Art is typically created simply for art’s sake. In some cases, it’s even considered offensive to suggest practical applications for artistic works — but not for Oskar Zieta. The Polish designer recently unveiled a magnificent, awe-inspiring public sculpture in Wrocław that utilizes a form of inflated steel he developed over 15 years ago as a student at ETH Zurich. As it currently stands, Zeita’s invention is poised to revolutionize the world of architecture.
The Amazing Sculpture
The sculpture in question is officially called the NAWA Pavilion, resting comfortably on the tiny island of Daliowa in the middle of the Oder River. It was commissioned in 2017 in hopes of drawing visitors to the often-neglected area and is expected to be a permanent attraction. It took a while for locals to embrace the unique structure, but now they’re really warming up to it. Zieta himself reveals: “At first, many people were cautious. New projects often arouse mistrust, but right after the opening the island has become alive.”
Show and Tell
Zieta first developed his FiDU process (or freie innen druck umformung in German, which more or less translates to “internal pressure forming”) back in the early 2000s. He kept developing it and soon realized that it had the potential to permanently change modern-day construction techniques. His new pavilion is comprised of 35 polished steel arches, all of which have been attached side-by-side to create a nearly 25-foot tall structure that appears to gently rise and fall as it reflects the sunlight. The shiny surface of the art piece reflects its natural surroundings all day, every day, so its appearance is pretty much always in flux.
Zieta achieved these effects by welding two thin sheets of steel together at the pavilion’s outermost edges, leaving one small opening in between them so as to pump air into the hollow spaces inside. He explains, “it is the most flexible tool-less metal forming technique ever. It allows us to create innovative, customized bionic shapes and fully recyclable objects using very efficient mass-production processes and individualized shaping methods.”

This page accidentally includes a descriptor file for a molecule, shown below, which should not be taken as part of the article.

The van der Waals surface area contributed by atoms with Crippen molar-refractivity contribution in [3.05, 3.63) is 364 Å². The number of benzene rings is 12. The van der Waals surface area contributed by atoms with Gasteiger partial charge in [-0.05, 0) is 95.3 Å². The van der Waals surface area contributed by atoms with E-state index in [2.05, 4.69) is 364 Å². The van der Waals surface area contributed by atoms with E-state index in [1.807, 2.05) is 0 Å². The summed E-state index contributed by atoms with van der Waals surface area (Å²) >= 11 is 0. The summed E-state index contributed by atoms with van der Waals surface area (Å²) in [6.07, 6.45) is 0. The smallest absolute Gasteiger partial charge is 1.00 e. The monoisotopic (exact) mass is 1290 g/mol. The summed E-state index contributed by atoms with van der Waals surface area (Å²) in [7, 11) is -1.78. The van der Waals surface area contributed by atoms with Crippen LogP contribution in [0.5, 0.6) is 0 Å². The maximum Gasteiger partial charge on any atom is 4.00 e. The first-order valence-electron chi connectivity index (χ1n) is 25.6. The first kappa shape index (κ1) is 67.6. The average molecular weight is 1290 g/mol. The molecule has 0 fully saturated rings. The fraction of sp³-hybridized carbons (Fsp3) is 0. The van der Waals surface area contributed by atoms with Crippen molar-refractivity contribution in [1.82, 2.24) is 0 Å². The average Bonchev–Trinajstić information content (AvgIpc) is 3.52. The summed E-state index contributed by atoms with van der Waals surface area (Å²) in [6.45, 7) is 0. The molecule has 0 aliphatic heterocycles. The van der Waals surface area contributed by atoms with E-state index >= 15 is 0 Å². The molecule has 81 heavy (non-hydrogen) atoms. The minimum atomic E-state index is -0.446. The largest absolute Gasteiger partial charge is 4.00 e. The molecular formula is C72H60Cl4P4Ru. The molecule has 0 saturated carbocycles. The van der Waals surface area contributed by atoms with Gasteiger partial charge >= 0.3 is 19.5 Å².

Putting FiDU to Good Use
In 2008, Zieta designed a stool for a company called Plopp. The plan was to create a steady, safe-to-sit-on, and handy piece of furniture from thin sheets of hydroformed metal. The team couldn’t have been more pleased with the outcome.
“Durability tests run on the Plopp stool gave surprising results,” Zieta reported. “A stool weighing just a few kilograms can stand a load of 2.6 tons. This is the weight of a full-grown elephant or two small cars. This drives us to create things that are not only beautiful but also technologically unique.”
The success of Plopp inspired Zieta to build “Wir,” a sculpture that’s nearly 79 feet tall. Wir is the tallest sculpture in the city of Warsaw and can be found in the center of the Galeria Północna. It is currently the largest piece of art to ever incorporate FiDU techniques.
Zieta sees his FiDU technique as groundbreaking, saying: “Such structures can be used as bearing elements and construction components, merging beauty and functionality. Currently we are intensely working on implementing FiDU in architecture as facade elements and in industry as ultralight constructions. Also in mining as volumetrically expanded steel profiles.”